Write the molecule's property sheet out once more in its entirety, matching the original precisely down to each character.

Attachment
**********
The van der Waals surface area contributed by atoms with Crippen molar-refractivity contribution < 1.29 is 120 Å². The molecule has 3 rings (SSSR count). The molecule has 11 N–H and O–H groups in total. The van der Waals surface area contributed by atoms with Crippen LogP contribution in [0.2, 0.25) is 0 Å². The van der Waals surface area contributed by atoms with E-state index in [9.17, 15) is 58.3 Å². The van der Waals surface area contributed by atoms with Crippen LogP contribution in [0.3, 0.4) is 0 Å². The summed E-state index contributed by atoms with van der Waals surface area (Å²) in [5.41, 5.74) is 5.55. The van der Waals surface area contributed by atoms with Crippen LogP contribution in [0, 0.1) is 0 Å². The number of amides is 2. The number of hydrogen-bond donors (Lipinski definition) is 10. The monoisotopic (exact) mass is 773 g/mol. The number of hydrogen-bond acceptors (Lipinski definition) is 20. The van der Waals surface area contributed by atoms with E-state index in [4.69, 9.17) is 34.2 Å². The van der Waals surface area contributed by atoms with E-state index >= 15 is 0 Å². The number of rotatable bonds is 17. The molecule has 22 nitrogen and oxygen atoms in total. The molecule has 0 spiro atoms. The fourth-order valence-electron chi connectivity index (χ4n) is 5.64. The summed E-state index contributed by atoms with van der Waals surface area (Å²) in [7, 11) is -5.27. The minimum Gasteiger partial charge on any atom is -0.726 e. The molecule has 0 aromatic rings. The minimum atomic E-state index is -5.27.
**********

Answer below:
The van der Waals surface area contributed by atoms with Crippen molar-refractivity contribution < 1.29 is 120 Å². The molecule has 3 rings (SSSR count). The molecule has 11 N–H and O–H groups in total. The van der Waals surface area contributed by atoms with Crippen LogP contribution in [0.2, 0.25) is 0 Å². The van der Waals surface area contributed by atoms with E-state index in [9.17, 15) is 58.3 Å². The van der Waals surface area contributed by atoms with Crippen LogP contribution in [0.3, 0.4) is 0 Å². The summed E-state index contributed by atoms with van der Waals surface area (Å²) in [5.41, 5.74) is 5.55. The van der Waals surface area contributed by atoms with Crippen LogP contribution in [0, 0.1) is 0 Å². The number of amides is 2. The number of hydrogen-bond donors (Lipinski definition) is 10. The monoisotopic (exact) mass is 773 g/mol. The number of hydrogen-bond acceptors (Lipinski definition) is 20. The van der Waals surface area contributed by atoms with E-state index in [4.69, 9.17) is 34.2 Å². The van der Waals surface area contributed by atoms with E-state index >= 15 is 0 Å². The number of rotatable bonds is 17. The molecule has 22 nitrogen and oxygen atoms in total. The molecule has 0 spiro atoms. The fourth-order valence-electron chi connectivity index (χ4n) is 5.64. The summed E-state index contributed by atoms with van der Waals surface area (Å²) in [7, 11) is -5.27. The minimum Gasteiger partial charge on any atom is -0.726 e. The molecule has 0 aromatic rings. The minimum atomic E-state index is -5.27.